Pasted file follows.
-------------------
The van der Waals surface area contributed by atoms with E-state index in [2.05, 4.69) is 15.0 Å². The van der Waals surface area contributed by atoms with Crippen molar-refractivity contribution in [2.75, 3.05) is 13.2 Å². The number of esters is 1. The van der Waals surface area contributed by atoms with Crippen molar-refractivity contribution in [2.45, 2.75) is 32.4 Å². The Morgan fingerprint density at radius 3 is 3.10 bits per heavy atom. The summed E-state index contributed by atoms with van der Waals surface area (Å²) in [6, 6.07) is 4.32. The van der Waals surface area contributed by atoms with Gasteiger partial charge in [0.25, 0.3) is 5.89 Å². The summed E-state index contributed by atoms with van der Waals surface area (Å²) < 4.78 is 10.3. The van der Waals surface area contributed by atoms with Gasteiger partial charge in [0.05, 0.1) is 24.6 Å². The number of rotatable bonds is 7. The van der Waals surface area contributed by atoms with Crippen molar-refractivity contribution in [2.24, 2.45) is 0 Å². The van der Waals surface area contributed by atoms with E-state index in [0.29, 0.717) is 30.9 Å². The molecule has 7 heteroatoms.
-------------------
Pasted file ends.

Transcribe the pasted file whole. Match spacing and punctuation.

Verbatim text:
The van der Waals surface area contributed by atoms with E-state index in [2.05, 4.69) is 15.0 Å². The van der Waals surface area contributed by atoms with Crippen molar-refractivity contribution in [2.75, 3.05) is 13.2 Å². The number of esters is 1. The van der Waals surface area contributed by atoms with Crippen molar-refractivity contribution in [2.45, 2.75) is 32.4 Å². The Morgan fingerprint density at radius 3 is 3.10 bits per heavy atom. The summed E-state index contributed by atoms with van der Waals surface area (Å²) in [6, 6.07) is 4.32. The van der Waals surface area contributed by atoms with Gasteiger partial charge in [0.25, 0.3) is 5.89 Å². The summed E-state index contributed by atoms with van der Waals surface area (Å²) < 4.78 is 10.3. The van der Waals surface area contributed by atoms with Gasteiger partial charge in [0.05, 0.1) is 24.6 Å². The number of rotatable bonds is 7. The van der Waals surface area contributed by atoms with Crippen molar-refractivity contribution in [2.24, 2.45) is 0 Å². The van der Waals surface area contributed by atoms with E-state index in [0.29, 0.717) is 30.9 Å². The molecule has 7 heteroatoms.